Verse > Anthologies > The World’s Best Poetry > Vol. V. Nature
Bliss Carman, et al., eds.  The World’s Best Poetry.
Volume V. Nature.  1904.
VI. Animate Nature
The Dying Swan
Alfred, Lord Tennyson (1809–1892)
THE PLAIN was grassy, wild and bare,
Wide, wild and open to the air,
Which had built up everywhere
  An under-roof of doleful gray.
With an inner voice the river ran,        5
Adown it floated a dying swan,
  And loudly did lament.
It was the middle of the day.
Ever the weary wind went on,
  And took the reed-tops as it went.        10
Some blue peaks in the distance rose,
And white against the cold-white sky
Shone out their crowning snows.
  One willow over the river wept,
And shook the wave as the wind did sigh;        15
Above in the wind was the swallow,
  Chasing itself at its own wild will,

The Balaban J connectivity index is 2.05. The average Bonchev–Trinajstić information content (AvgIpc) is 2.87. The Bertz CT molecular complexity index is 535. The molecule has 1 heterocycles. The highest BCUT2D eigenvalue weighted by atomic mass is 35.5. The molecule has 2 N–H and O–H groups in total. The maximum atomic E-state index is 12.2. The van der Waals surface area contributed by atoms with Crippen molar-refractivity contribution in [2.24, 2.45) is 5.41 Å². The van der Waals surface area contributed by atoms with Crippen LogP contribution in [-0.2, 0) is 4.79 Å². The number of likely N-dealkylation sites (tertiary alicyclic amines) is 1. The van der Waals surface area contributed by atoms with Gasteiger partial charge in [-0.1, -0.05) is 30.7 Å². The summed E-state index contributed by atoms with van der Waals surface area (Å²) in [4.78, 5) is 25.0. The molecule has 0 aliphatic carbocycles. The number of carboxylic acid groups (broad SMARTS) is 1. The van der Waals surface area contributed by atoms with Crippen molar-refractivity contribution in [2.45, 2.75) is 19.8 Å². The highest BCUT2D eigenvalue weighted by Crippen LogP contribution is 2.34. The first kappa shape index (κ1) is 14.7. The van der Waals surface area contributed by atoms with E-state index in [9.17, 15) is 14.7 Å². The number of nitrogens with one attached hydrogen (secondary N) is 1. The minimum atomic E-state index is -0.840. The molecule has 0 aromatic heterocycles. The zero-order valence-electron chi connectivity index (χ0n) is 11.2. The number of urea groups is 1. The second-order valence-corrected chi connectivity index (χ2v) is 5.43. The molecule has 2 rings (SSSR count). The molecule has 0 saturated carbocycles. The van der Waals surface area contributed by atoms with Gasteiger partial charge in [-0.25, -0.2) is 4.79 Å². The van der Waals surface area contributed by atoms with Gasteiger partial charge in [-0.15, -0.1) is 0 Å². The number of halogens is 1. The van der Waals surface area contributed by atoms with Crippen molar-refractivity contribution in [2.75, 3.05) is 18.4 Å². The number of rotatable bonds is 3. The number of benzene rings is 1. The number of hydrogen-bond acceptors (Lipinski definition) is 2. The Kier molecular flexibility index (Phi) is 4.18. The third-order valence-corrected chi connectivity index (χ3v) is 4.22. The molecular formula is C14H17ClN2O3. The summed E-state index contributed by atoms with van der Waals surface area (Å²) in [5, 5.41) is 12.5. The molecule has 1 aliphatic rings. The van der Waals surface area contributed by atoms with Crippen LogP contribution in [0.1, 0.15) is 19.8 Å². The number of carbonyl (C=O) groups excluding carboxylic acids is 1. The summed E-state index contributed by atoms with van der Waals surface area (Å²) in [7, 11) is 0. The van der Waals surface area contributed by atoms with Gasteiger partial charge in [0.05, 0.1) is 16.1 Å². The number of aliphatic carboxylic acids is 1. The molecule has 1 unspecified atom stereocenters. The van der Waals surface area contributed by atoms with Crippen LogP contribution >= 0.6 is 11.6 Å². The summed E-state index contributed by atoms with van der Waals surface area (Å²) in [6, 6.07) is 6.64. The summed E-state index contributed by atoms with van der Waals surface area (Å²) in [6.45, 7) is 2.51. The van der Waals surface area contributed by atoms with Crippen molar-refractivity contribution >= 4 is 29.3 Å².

And far thro’ the marish green and still
  The tangled water-courses slept,
Shot over with purple, and green, and yellow.        20
The wild swan’s death-hymn took the soul
Of that waste place with joy
Hidden in sorrow: at first to the ear
The warble was low, and full and clear;
And floating about the under-sky,        25
Prevailing in weakness, the coronach stole
Sometimes afar, and sometimes anear;
But anon her awful jubilant voice,
With a music strange and manifold,
Flowed forth on a carol free and bold;        30
As when a mighty people rejoice
With shawms, and with cymbals, and harps of gold,
And the tumult of their acclaim is rolled
Thro’ the open gates of the city afar,
To the shepherd who watcheth the evening star.        35
And the creeping mosses and clambering weeds,
And the willow-branches hoar and dank,
And the wavy swell of the soughing reeds,
And the wave-worn horns of the echoing bank,
And the silvery marish-flowers that throng        40
The desolate creeks and pools among,
Were flooded over with eddying song.

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